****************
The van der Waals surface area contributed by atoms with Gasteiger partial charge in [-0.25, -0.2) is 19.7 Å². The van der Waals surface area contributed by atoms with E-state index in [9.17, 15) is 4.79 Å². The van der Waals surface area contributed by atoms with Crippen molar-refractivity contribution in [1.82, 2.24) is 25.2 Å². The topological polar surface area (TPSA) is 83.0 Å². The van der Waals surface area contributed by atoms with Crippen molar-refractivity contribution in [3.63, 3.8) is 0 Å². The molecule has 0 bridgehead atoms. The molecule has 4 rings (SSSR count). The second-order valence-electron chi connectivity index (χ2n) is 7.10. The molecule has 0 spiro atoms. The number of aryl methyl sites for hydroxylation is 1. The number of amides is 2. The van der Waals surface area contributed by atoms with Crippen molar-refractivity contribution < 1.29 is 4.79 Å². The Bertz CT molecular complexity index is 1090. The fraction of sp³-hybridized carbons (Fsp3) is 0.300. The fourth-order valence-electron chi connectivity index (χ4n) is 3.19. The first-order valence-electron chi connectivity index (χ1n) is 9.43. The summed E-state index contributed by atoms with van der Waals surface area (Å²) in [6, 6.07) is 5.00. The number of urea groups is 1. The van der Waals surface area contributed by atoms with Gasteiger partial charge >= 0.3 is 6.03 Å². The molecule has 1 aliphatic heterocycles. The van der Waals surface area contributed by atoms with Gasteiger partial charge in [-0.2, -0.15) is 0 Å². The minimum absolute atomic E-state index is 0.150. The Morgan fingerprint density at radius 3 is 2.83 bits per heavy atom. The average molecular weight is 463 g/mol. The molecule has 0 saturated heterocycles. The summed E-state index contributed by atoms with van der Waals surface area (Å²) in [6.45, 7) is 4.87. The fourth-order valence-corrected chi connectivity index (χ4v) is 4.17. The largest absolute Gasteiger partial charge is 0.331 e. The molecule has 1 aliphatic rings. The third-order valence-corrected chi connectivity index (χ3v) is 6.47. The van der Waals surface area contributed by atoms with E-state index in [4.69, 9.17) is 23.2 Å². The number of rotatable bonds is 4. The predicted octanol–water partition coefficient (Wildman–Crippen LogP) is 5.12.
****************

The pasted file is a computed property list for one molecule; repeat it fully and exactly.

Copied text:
The van der Waals surface area contributed by atoms with Gasteiger partial charge in [-0.25, -0.2) is 19.7 Å². The van der Waals surface area contributed by atoms with E-state index in [9.17, 15) is 4.79 Å². The van der Waals surface area contributed by atoms with Crippen molar-refractivity contribution in [1.82, 2.24) is 25.2 Å². The topological polar surface area (TPSA) is 83.0 Å². The van der Waals surface area contributed by atoms with Crippen molar-refractivity contribution in [3.63, 3.8) is 0 Å². The molecule has 0 bridgehead atoms. The molecule has 4 rings (SSSR count). The second-order valence-electron chi connectivity index (χ2n) is 7.10. The molecule has 0 spiro atoms. The number of aryl methyl sites for hydroxylation is 1. The number of amides is 2. The van der Waals surface area contributed by atoms with Crippen molar-refractivity contribution < 1.29 is 4.79 Å². The Bertz CT molecular complexity index is 1090. The fraction of sp³-hybridized carbons (Fsp3) is 0.300. The fourth-order valence-electron chi connectivity index (χ4n) is 3.19. The first-order valence-electron chi connectivity index (χ1n) is 9.43. The summed E-state index contributed by atoms with van der Waals surface area (Å²) in [6, 6.07) is 5.00. The number of urea groups is 1. The van der Waals surface area contributed by atoms with Gasteiger partial charge >= 0.3 is 6.03 Å². The molecule has 1 aliphatic heterocycles. The van der Waals surface area contributed by atoms with Gasteiger partial charge in [-0.2, -0.15) is 0 Å². The minimum absolute atomic E-state index is 0.150. The Morgan fingerprint density at radius 3 is 2.83 bits per heavy atom. The average molecular weight is 463 g/mol. The molecule has 0 saturated heterocycles. The summed E-state index contributed by atoms with van der Waals surface area (Å²) in [6.45, 7) is 4.87. The fourth-order valence-corrected chi connectivity index (χ4v) is 4.17. The largest absolute Gasteiger partial charge is 0.331 e. The molecule has 1 aliphatic rings. The third-order valence-corrected chi connectivity index (χ3v) is 6.47. The van der Waals surface area contributed by atoms with E-state index in [4.69, 9.17) is 23.2 Å². The number of rotatable bonds is 4. The predicted octanol–water partition coefficient (Wildman–Crippen LogP) is 5.12.